But if we get on the treadmill together, there are two things: You’re getting off first, or I’m going to die. It’s really that simple…”
-Oscar-nominated actor and Grammy award-winning musician Will Smith
13. Flexible and Responsive
“Pivot” is a popular term among start-up companies. It refers to the ability to change directions and goals if another path proves to be more ideal.
It’s about responding to challenges in the most efficient and effective way possible.
For example, if a software company realizes that their flagship program isn’t getting the traction they expected, perhaps they can check out all other possible options and switch to a new path where the potential to succeed is better.
And it’s not only in company direction should a leader be flexible.
Managing people and dealing with the daily operation requires lots of creative thinking and problem-solving.
This requires a growth mindset, a philosophy not bound on steadfast visions.
So consider that before believing or trying any of them. Although for most hacks whether effective or not, the fun is in trying. Just make sure that you won’t put yours or anyone’s safety at risk when trying.
A life hack is a unique idea, technique or shortcut that enables you to be more productive and accomplish more things in a shorter amount of time.
YouTube star Wengie or Wendy Huang who has created around 80 videos discussing life hacks on her channel describes the concept as “any method of doing something that either simplifies or makes your life easier in some way.”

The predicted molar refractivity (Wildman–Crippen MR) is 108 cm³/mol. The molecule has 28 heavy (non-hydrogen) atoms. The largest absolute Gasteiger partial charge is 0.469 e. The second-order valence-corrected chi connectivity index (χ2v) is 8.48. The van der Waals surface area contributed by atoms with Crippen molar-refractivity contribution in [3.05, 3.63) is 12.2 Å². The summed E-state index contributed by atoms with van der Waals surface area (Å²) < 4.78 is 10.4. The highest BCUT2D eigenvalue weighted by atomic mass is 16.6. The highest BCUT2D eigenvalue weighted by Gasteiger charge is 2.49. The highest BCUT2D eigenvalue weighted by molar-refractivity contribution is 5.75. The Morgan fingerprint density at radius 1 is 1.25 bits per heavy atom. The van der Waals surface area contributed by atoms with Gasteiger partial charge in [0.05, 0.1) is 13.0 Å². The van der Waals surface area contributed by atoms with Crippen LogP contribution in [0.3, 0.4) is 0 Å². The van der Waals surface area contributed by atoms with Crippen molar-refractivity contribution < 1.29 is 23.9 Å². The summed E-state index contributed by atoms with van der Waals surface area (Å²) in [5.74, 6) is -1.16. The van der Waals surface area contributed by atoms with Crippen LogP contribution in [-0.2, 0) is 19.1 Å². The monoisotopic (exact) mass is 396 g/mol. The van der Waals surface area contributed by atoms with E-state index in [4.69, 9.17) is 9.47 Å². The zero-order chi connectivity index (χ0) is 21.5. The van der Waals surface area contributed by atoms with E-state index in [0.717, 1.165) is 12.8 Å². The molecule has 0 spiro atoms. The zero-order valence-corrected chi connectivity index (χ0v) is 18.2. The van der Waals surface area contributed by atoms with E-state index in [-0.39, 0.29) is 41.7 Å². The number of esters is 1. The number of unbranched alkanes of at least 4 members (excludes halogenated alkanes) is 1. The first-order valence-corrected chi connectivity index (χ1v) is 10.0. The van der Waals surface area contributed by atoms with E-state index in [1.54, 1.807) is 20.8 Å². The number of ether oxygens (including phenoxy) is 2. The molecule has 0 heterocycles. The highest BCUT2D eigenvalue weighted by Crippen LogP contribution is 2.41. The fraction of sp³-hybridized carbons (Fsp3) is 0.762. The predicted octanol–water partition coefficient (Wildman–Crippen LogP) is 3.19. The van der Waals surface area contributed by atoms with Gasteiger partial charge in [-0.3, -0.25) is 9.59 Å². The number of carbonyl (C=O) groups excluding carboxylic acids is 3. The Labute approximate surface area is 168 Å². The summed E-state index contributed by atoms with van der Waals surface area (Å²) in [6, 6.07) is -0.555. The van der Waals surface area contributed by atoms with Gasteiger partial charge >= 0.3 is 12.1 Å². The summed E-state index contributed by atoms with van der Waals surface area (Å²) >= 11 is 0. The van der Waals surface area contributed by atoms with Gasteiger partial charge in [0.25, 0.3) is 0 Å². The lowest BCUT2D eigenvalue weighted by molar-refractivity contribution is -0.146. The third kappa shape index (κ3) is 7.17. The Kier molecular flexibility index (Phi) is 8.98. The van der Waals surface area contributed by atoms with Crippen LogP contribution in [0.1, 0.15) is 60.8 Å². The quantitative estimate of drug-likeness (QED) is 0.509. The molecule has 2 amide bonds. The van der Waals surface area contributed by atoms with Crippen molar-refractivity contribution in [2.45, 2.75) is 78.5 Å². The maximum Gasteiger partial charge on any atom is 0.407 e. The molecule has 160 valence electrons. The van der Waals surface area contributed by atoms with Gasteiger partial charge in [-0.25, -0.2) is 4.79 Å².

In this article, we’ve compiled a number of smart and easy-to-do life hacks that’s perfect for busy FIlipinos. Hopefully these tips do improve some aspects of your life or at least make them more bearable.
1. Always keep a small piece of card like with your identification, person to contact in case of emergency, and allergies inside your wallet.
It’s the last place people would think you’ll keep your money in. Its small size also allows you to bring your emergency money around with you without being found out.
4. Create a place for keeping small documents when traveling. If you have access to a ziplock bag, you can follow the hack below. If you don’t, you can apply the same hack to the compact-sized plastic envelopes you can find at bookstores.
16. Have two wallets. One that you can bring out in public and use to pay for small transactions. And a real one to keep all your cash in, that you will hide for safe-keeping.
17. In case of overbooked flights, agree to give up your seat. The benefits you’ll get in exchange may vary. But if you’re lucky, they might even give you a ticket to the same destination redeemable by a certain period for free!
Reheating rice or noodles using the microwave can be tricky. Some parts absorb heat more quickly, so you end up with a dish that’s half warm, half cold. But you should be able to get more evenly heated food with this hack.